Remembering Energy Guru Art Rosenfeld, Father of the ‘Negawatt’

2011 National Medal of Technology and Innovation Laureate Art Rosenfeld with President Obama - February 1, 2013.

Energy guru Art Rosenfeld was awarded the 2011 National Medal of Technology and Innovation. (© 2013 The Regents of the University of California, through the Lawrence Berkeley National Lab.)

Listen to Andrea Kissack’s 2010 profile of Rosenfeld, produced for KQED’s Quest.

For decades, journalists couldn’t do a story on energy efficiency in California — or maybe anywhere — without somebody saying, “You really should talk to Art Rosenfeld.”

The physicist, who became known well beyond the confines of Lawrence Berkeley National Laboratory as the “godfather” of energy efficiency, died Friday at the age of 90.

Rosenfeld’s obituary on the Berkeley Lab website credits him with creating the field of energy efficiency — something the state of California has taken to heart. Atop the enormous gains and “billions of dollars” in energy savings attained under Rosenfeld’s influence and leadership,  Governor Jerry Brown last year set a target of cutting energy use by  buildings in half by 2030 — a goal that legislators have since made law.

Art Rosenfeld at the chalkboard, at Lawrence Berkeley National Lab.
Art Rosenfeld at the chalkboard, at Lawrence Berkeley National Lab. (Lawrence Berkeley National Labor© 2010 The Regents of the University of California, through the Lawrence Berkeley National Laboratory.)

KQED’s Andrea Kissack interviewed Rosenfeld when, at 83, he stepped down from his post on the California Energy Commission. His very first comment for the story is memorable.

“I’ve often said that the price of liberty is eternal vigilance but the price of energy efficiency is eternal nagging,” he told Kissack. (Follow the link above or use the audio player  to hear the entire story.)

Though he could have eased into retirement at that point with a stellar career behind him, instead Rosenfeld returned to Berkeley Lab to work on the challenge of urban “heat islands” and to study ways to create “cool cities” in the face of global warming.

Rosenfeld attained that rare pinnacle of achievement where people start naming things after you. There was a “Rosenfeld effect,” a “Rosenfeld’s Law,” and even a proposed unit of measure known as the Rosenfeld.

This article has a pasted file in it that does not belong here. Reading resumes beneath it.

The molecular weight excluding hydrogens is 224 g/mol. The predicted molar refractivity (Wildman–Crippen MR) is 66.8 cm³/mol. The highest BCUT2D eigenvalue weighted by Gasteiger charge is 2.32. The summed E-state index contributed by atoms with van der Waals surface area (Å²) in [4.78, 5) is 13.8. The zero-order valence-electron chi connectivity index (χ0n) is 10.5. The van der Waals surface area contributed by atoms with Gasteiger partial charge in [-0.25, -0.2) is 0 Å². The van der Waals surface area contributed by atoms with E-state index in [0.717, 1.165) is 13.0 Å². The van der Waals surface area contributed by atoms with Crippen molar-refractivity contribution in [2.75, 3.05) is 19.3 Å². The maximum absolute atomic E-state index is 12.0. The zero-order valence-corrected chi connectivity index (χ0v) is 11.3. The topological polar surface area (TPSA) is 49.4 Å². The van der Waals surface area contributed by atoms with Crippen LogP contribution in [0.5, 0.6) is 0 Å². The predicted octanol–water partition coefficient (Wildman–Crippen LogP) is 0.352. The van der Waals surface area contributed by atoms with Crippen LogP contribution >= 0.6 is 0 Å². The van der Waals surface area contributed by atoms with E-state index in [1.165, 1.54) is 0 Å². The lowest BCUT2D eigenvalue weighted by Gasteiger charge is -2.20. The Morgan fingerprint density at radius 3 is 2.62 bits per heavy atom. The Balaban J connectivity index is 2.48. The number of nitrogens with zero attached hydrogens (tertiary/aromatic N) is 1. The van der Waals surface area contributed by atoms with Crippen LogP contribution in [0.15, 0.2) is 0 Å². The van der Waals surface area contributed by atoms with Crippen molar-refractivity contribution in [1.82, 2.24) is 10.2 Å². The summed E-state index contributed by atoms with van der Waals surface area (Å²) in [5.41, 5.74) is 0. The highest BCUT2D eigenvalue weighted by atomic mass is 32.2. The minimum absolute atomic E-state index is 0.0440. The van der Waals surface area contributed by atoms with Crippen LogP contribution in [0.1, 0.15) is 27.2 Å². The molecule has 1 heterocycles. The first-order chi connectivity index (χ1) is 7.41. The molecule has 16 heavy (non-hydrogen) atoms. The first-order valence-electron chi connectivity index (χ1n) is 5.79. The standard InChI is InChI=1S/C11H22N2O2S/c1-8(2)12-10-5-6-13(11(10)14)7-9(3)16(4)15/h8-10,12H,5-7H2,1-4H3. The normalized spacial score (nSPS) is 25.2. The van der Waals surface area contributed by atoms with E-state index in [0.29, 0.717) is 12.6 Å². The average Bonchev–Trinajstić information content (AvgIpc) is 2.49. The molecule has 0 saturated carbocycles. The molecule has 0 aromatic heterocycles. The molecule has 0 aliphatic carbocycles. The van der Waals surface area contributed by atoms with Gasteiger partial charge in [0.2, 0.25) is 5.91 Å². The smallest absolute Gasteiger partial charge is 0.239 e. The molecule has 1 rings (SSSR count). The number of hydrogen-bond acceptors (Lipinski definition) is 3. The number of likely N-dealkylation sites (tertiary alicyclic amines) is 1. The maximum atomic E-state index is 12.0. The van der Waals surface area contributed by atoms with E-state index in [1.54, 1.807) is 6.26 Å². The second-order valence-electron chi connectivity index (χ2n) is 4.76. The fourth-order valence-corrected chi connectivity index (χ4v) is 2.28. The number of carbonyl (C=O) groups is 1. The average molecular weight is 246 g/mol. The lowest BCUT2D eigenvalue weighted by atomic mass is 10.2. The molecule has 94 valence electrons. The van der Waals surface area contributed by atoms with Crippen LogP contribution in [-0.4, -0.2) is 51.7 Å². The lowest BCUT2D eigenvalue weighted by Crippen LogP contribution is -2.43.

In the 1970s, Rosenfeld’s counsel is famously credited with the scrapping of plans for a nuclear power plant, after he advised Brown during his first stint as governor, that tightening efficiency standards on home appliances would obviate the need for it. With that, it may have been Rosenfeld who first introduced the concept of “negawatts” — the value of the energy we never use — championed by author Thomas Friedman and others.

In 2012 President Barack Obama awarded Rosenfeld the National Medal of Technology and Innovation.




  • Heather Matteson

    I’m curious to see the difference between efficiency gains in coastal areas versus the Central Valley – as climate change worsens and we get more extreme weather events, it seems like we’ll need more energy for heating and cooling, and that difference will be localized in certain areas – possible those with less resources and ability to perform efficiency measures. We need to remember #environmentaljustice


Craig Miller

Craig is KQED's science editor, specializing in weather, climate, water & energy issues, with a little seismology thrown in just to shake things up. Prior to his current position, he launched and led the station's award-winning multimedia project, Climate Watch. Craig is also an accomplished writer/producer of television documentaries, with a focus on natural resource issues.

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